In 2019, global email users amounted to 3.9 billion users (Statista, 2020). This figure is set to grow to 4.3 billion users in 2023. That’s half of the world’s population.
With such a ubiquitous channel for communication, companies rely heavily on email marketing to grow sales in the pursuit of cheaper conversions. But off late email marketing has actively acted as the breeding ground for phishing and spoofing activities.
With increased regulations, email marketing now goes far beyond simply blasting people with your promotional content in hopes to get sales.
While only a fraction of companies maintain their own SMTP servers to send emails, in most cases email marketers use third-party ESPs (Email service providers) to send emails. If you dig deep into how email marketing works, you can’t miss but notice these 3 terms;
SPF, DKIM, and DMARC
But what are these?
Let’s go step by step
SPF (Sender Policy Framework) is an authentication protocol that allows a domain owner to specify which mail servers are used to send emails from that specific domain. This is a TXT record in the DNS
v=spf1 ip4:126.96.36.199 ip6:2a05:d018:e3:8c00:bb71:dea8:8b83:851e include:thirdpartydomain.com -all
Now here v stands for version which is spf1 only, we haven’t yet upgraded to spf2.
Next to the version, there are IPs that one can send emails from
At last, it says “~all” which means that if the email comes from IPs other than listed in the SPF record then it will soft bounce the email and it will go in spam.
Here in the case of “+all” it will let all emails come through and “-all” means it will hard bounce the emails if that doesn’t originate from the mentioned mail servers.
All in all “~all” is always the best choice in most cases.
This was easy right?
The next one is DKIM
DomainKeys Identified Mail (DKIM), now this is also a TXT record that is used to prove the contents of the email and that the message hasn’t been tampered with. Think of it as a digital signature. It uses encryption to create a pair of private and public keys.
The private key resides on the mailing server and it encrypts the email body and header with this private key. The recipient server decrypts the message with the public key to validate that it’s the same message that was intended to be sent by the mailing server.
Pro Tip: Unlike SPF, DKIM can survive forwarding
You can view the original/raw message when receiving an email to see if the DKIM is passed or not.
Last up we have DMARC
Domain-based Message Authentication, Reporting, and Conformance (DMARC) enforces SPF and DKIM authentication and lets admins get reports about message authentication and delivery.
DMARC is used in conjunction with SPF and DKIM, and these three components work wonders together.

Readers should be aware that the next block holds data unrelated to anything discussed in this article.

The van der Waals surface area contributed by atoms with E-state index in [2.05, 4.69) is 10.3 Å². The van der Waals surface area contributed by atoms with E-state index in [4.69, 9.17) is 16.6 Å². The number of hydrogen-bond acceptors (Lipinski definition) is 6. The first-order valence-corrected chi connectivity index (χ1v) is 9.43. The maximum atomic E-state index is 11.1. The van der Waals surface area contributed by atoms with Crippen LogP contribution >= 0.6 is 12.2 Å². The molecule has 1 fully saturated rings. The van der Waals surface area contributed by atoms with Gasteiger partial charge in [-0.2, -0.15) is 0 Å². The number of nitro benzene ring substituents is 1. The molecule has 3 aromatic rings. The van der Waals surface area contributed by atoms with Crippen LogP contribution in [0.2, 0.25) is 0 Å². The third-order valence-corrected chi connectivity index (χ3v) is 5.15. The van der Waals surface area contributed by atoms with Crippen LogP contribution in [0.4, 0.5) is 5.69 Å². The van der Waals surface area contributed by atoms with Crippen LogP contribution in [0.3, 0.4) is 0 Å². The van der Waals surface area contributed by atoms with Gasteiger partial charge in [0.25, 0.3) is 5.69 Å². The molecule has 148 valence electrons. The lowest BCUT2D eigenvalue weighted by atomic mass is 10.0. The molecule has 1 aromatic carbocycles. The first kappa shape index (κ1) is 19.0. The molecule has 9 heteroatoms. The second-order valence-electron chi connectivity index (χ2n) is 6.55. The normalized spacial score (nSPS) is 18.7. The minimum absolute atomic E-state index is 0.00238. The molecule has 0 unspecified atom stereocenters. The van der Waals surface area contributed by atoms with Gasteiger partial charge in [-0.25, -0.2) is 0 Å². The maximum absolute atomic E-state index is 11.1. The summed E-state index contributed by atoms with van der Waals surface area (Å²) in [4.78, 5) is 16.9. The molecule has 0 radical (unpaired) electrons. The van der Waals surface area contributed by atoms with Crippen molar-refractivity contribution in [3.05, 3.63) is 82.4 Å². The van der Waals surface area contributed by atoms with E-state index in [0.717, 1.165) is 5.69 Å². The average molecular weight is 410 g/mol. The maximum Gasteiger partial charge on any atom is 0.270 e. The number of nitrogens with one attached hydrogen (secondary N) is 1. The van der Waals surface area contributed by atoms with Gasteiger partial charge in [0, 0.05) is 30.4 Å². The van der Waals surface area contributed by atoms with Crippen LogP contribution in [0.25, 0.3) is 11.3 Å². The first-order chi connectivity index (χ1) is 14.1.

Essentially, a sender’s DMARC record instructs a recipient of the next steps (e.g., accept, quarantine, reject) if a suspicious email claiming to come from a specific sender is received.
Fortunately, the DMARC email authentication protocol is available to protect customers from unsolicited messages sent from your domain, which keeps your established reputation intact.
You can create your DMARC record by clicking on the following link. Just mention what you think should be done to emails if email fails DMARC and which email address should be reported about it.
There are 2 integral reports in the DMARC account;
Aggregate DMARC reports (RUA)
- Sent on a daily basis
- Provides an overview of email traffic
- Includes all IP addresses that have attempted to transmit email to a receiver using your domain name
Forensic DMARC reports (RUF)
- Only sent for failures
- Includes original message headers
- May include the original message
Note: You can set a different DMARC policy for your sub-domains
When a domain owner publishes a DMARC record into their DNS record, they will gain insight into who is sending email on behalf of their domain.
Implement a DMARC record through a CNAME record; https://mxtoolbox.com/dmarc/dmarc-setup-cname
Are you sending emails from your website domain?
Sending all types of emails directly from your primary domain might not be a very good idea. A better way to manage the reputation of a domain is to use subdomains for different kinds of emails and using specific SPFs that the sub-domain will use.
Eg: for transactional emails, use [email protected]
For support emails, you can use [email protected]
Pro Tip: It is always advisable to use a different domain for sending marketing emails especially cold emails as those don’t tend to perform that well. This way you could send emails without worrying too much about the domain’s reputation. A common way to get the right domain for sending cold emails is to add mailers.com at the end so If you own facebook.com then send emails from facebookmailers.com
If you need more insight into your emails, you can use Glockapps to monitor your domain’s reputation, email performance, and deliverability.
While there is nothing that can replace a well-thought email for increasing sales, a technical understanding of how emails are sent and authenticated comes in handy for a successful email strategy.